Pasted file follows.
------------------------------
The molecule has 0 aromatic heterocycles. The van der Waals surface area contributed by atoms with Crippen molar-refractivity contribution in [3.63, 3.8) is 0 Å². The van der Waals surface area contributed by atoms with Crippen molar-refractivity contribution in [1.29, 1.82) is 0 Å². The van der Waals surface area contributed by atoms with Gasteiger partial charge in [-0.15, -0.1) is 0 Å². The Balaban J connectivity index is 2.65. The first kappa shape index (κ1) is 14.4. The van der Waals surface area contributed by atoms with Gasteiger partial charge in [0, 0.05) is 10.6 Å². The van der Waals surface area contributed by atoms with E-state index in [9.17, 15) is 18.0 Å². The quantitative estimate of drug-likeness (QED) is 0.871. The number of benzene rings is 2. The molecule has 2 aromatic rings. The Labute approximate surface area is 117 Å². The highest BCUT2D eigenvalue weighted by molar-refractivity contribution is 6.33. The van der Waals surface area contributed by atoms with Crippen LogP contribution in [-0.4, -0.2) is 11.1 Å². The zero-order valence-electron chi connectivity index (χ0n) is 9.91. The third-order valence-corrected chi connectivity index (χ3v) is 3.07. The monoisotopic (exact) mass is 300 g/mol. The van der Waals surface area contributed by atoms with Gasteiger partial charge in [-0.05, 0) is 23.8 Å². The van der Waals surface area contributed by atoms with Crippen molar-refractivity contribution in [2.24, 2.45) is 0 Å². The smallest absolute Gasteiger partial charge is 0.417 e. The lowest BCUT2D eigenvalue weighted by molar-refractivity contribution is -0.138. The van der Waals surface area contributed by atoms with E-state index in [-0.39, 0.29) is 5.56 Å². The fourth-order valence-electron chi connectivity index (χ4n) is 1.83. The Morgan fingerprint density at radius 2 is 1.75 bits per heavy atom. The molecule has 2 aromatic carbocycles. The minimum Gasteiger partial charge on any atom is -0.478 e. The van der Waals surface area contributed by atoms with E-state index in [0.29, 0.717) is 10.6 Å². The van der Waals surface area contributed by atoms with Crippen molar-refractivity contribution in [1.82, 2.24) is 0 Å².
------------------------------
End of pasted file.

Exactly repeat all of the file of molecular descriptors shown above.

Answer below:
The molecule has 0 aromatic heterocycles. The van der Waals surface area contributed by atoms with Crippen molar-refractivity contribution in [3.63, 3.8) is 0 Å². The van der Waals surface area contributed by atoms with Crippen molar-refractivity contribution in [1.29, 1.82) is 0 Å². The van der Waals surface area contributed by atoms with Gasteiger partial charge in [-0.15, -0.1) is 0 Å². The Balaban J connectivity index is 2.65. The first kappa shape index (κ1) is 14.4. The van der Waals surface area contributed by atoms with Gasteiger partial charge in [0, 0.05) is 10.6 Å². The van der Waals surface area contributed by atoms with E-state index in [9.17, 15) is 18.0 Å². The quantitative estimate of drug-likeness (QED) is 0.871. The number of benzene rings is 2. The molecule has 2 aromatic rings. The Labute approximate surface area is 117 Å². The highest BCUT2D eigenvalue weighted by molar-refractivity contribution is 6.33. The van der Waals surface area contributed by atoms with Crippen LogP contribution in [-0.4, -0.2) is 11.1 Å². The zero-order valence-electron chi connectivity index (χ0n) is 9.91. The third-order valence-corrected chi connectivity index (χ3v) is 3.07. The monoisotopic (exact) mass is 300 g/mol. The van der Waals surface area contributed by atoms with Gasteiger partial charge in [-0.05, 0) is 23.8 Å². The van der Waals surface area contributed by atoms with Crippen molar-refractivity contribution in [2.24, 2.45) is 0 Å². The smallest absolute Gasteiger partial charge is 0.417 e. The lowest BCUT2D eigenvalue weighted by molar-refractivity contribution is -0.138. The van der Waals surface area contributed by atoms with E-state index in [-0.39, 0.29) is 5.56 Å². The fourth-order valence-electron chi connectivity index (χ4n) is 1.83. The Morgan fingerprint density at radius 2 is 1.75 bits per heavy atom. The molecule has 2 aromatic carbocycles. The minimum Gasteiger partial charge on any atom is -0.478 e. The van der Waals surface area contributed by atoms with E-state index in [0.29, 0.717) is 10.6 Å². The van der Waals surface area contributed by atoms with Crippen molar-refractivity contribution in [1.82, 2.24) is 0 Å².